When determining an apical pulse, it is important to use anatomical landmarks for correct placement of the stethoscope over the apex of the heart so that you can hear the heart sounds clearly. If the apical rate is regular, you can usually determine an accurate rate in 30 seconds. When the apical pulse is irregular, it is best to count for at least 1 minute to obtain an accurate rate.

1. Determining an apical pulse involves locating the point of maximal impulse (PMI), placing the bell or diaphragm of your stethoscope at this site, and listening for 1 minute.
2. Expose the patient's sternum and the left side of the chest.
3. Locate the PMI. Slide your fingers down each side of the angle of Louis to the second intercostal space.

4. Move your fingers down the left side of the sternum to the fifth intercostal space and laterally to the left midclavicular line and the PMI.
5. Place the diaphragm of your stethoscope over the PMI and auscultate for normal S1 and S2 heart sounds. You will usually hear them as "lub-dub." If the apical pulse is regular, count for 30 seconds, then multiply that number by 2. If the apical pulse is irregular or the patient is taking cardiovascular medications, count for 1 full minute to ensure an accurate measurement.



Use the apical pulse when the patient has a history of heart-related health problems or is taking cardiovascular medications. Count the apical pulse rate while the patient is at rest. If the patient has been active, wait at least 5 to 10 minutes before beginning.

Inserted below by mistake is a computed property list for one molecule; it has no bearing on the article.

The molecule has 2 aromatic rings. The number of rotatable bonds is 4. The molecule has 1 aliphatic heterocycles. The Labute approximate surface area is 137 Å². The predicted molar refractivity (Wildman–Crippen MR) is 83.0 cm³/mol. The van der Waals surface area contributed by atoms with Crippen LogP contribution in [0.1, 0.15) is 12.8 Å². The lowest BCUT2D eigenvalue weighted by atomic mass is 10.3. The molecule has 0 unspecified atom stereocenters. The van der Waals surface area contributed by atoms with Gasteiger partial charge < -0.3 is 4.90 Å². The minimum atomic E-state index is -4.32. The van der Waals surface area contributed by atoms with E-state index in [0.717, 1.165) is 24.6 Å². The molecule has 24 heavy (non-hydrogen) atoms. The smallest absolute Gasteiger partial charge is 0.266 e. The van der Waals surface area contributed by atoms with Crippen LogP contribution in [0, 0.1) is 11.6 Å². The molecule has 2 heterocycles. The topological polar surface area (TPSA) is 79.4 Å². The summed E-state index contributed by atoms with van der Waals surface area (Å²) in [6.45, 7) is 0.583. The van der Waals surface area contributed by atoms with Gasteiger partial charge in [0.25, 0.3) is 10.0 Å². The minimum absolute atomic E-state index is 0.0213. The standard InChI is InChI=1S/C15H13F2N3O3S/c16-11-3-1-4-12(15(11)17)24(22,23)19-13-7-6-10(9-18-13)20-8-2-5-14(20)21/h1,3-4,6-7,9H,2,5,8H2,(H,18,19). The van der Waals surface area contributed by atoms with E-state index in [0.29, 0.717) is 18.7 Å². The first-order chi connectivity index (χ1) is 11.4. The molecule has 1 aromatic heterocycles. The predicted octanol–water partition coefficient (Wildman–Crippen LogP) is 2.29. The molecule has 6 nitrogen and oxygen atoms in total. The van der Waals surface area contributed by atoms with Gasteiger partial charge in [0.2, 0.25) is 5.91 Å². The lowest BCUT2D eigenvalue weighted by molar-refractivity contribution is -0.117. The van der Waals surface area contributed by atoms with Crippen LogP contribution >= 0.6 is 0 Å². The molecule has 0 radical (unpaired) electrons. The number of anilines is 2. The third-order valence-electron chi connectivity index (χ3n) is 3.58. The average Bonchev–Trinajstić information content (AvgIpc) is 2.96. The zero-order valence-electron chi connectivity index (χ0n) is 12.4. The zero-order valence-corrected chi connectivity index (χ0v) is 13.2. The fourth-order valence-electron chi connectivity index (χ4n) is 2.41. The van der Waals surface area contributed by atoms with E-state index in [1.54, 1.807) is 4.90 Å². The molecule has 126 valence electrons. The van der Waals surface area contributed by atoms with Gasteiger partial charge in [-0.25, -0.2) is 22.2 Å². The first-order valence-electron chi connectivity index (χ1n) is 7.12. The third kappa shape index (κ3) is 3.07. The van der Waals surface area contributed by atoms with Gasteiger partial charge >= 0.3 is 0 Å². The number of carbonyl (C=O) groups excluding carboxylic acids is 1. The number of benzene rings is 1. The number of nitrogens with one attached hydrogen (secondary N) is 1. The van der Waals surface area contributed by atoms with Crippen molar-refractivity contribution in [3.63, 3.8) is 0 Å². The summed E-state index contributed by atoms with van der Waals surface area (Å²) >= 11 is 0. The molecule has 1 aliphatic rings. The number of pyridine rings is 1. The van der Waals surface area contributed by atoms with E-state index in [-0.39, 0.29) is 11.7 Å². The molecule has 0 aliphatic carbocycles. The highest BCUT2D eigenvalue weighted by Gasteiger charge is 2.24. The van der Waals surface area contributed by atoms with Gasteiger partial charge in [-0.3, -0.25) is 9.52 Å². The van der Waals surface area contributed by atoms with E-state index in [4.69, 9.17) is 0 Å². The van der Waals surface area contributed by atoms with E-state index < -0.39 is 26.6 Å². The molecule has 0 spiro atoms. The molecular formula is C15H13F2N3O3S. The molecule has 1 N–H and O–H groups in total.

Assessing pulse deficit

A pulse deficit occurs when the heart contracts inefficiently and does not transmit a pulse wave to a peripheral site. Pulse deficits are often associated with irregular cardiac rhythms and can be a sign of alterations in cardiac output.

To assess for a pulse deficit, you will need another healthcare worker. One person assesses the peripheral pulse rate while the other person assesses the apical pulse rate. Compare the two rates; the difference between the two is the pulse deficit, which reflects the number of ineffective cardiac contractions in 1 minute. If you find a pulse deficit, assess the patient for other signs and symptoms of decreased cardiac output, such as dyspnea, fatigue, chest pain, and palpitations.

1. To determine the pulse deficit, take the radial and the apical pulses simultaneously.
2. Position the patient either in a supine or a sitting position and expose the patient's sternum and the left side of the chest.
3. Using the appropriate anatomical landmarks, locate the radial and the apical pulses.
4. Start counting on command and count the pulse rates simultaneously for 1 full minute. Stop counting on command.
5. To calculate the pulse deficit, subtract the radial pulse rate from the apical pulse rate.



Count the apical pulse rate while the patient is at rest. If the patient has been active, wait at least 5 to 10 minutes before beginning. To calculate the pulse deficit, subtract the radial pulse rate from the apical pulse rate.

References

Duell, D. J., Martin, B. C., & Smith, S. F. (2004). Clinical nursing skills: Basic to advanced skills (6th ed.). Upper Saddle River, NJ: Pearson Education, Inc. pp. 235-270.

Jarvis, C. (2004). Physical examination and health assessment (4th ed.). St. Louis, MO: Elsevier-Saunders. pp. 179-198.

Perry, A. G., & Potter, P. A. (2006). Clinical nursing skills and techniques (6th ed.). St. Louis, MO: Elsevier Mosby. pp. 487-535.